As a parent we wish best to our kids, educationally, socially and have a wonderful and peaceful life. Nothing much.

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Re: College Admission Time, What parents need to be aware and how to be helpful

Post by TomatoTomahto » Thu Aug 06, 2015 9:52 am

You probably want something like a normal distribution: a few reaches, many matches (high and low), and a few safeties. If the HS has Naviance, it can be very useful in identifying which schools are appropriate in each category.

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Re: College Admission Time, What parents need to be aware and how to be helpful

Post by LiveSimple » Thu Aug 06, 2015 10:01 am

TomatoTomahto wrote:You probably want something like a normal distribution: a few reaches, many matches (high and low), and a few safeties. If the HS has Naviance, it can be very useful in identifying which schools are appropriate in each category.


thanks TomatoTomahto.

I have to grasp a lot from your previous post. Will respond later, to a meeting now !

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Re: College Admission Time, What parents need to be aware and how to be helpful

Post by JasonF » Thu Aug 06, 2015 10:09 am

It's shocking how ultra-competitive colleges have become with the advent of the common app and international students.

My daughter is starting at a "top 25" private U (per US News) this fall and had great grades (from a highly competitive and well-regarded NJ private school), and "decent" board scores (nothing amazing). Her challenge was that there are literally tens of thousands of 4.0 students (AP/honors courses only) with good/great board scores all applying to the same colleges. We have a autistic son who can demand 100% of our time and so we hired a private college counselor to help us through the process. Our fear was that our son would have one of his periodic rough patches right a crunch time when the apps/essays were due. This counselor took 100% of the pressure off us and was worth the price we paid (and then some). Here are our observations:

1. Everyone applying to top tier schools has amazing stats. Of course we think our kids are special/unique but they're not - even if they have statewide academic credentials. The number 1 STEM kid in your state has 49 other kids with the same resume. And they all want to go to the same schools.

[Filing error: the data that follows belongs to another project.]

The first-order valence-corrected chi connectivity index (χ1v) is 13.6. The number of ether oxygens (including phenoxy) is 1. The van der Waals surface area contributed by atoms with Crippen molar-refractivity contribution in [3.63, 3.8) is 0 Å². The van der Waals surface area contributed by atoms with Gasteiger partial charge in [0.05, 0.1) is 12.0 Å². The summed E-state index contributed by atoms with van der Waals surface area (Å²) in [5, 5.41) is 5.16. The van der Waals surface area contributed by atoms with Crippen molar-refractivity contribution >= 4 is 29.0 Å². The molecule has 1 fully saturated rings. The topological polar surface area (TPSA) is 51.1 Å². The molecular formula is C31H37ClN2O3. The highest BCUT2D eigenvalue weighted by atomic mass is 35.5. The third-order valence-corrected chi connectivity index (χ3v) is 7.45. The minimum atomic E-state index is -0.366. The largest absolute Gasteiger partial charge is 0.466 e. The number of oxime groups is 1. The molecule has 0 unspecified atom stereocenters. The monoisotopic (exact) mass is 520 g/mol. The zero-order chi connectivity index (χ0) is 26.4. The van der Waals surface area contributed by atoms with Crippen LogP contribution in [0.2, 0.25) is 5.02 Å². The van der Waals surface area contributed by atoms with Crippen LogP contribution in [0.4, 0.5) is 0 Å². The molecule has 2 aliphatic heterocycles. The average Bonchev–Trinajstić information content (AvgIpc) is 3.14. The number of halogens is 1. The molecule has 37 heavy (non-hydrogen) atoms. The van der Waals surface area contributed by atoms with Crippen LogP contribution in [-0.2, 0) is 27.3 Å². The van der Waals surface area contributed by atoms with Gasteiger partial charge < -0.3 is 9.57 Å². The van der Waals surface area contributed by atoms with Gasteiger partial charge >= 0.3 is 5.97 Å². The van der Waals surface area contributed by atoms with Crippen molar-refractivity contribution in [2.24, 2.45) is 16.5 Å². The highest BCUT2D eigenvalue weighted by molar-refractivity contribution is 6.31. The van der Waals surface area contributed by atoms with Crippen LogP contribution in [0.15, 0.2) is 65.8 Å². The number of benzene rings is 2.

As a result a "hook" is very important. Several hooks will make your child stand out even more. In my daughter's case, her hook was the blending of her three passions/life situation: horses, photography and living with a disabled brother. She started a business that sold photos of people jumping their horses at horse shows, used the proceeds to rescue horses from imminent slaughter (literally buying them from slaughter auctions) and then finding forever homes for these forgotten animals. Many were subsequently used by therapeutic riding programs serving autistic and developmentally disabled children. So this showed community involvement, compassion, entrepreneurial spirit and above all passion. Schools LOVE to see someone pursue a passion and do well in it. I live just a couple miles from the center of Princeton's campus and many of my neighbors are professors/administrators there. They echo the belief that passion is what makes someone stand out. Find your son's hook and broadcast it well.

2. On the other hand, someone with stats a mile wide and an inch deep won't stand out. One of my daughter's best friends had better grades, much better board scores, amazing connections and dozens and dozens of extra curricular activities. But my guess is that admissions counselors saw that this was a resume padding exercise and nothing jumped out in particular. So she's attending a school that, while very good, is maybe a rung or two lower than what you would expect.

3. The whole college admissions process has become this ever-escalating game of test prep, resume padding, and incredible peer pressure among students not to go to a "lame" school. Visit lots of colleges and the most important thing is to find the place that your son feels most comfortable - even if it's not your first choice. If grad school is in his future, that's where prestige really matters.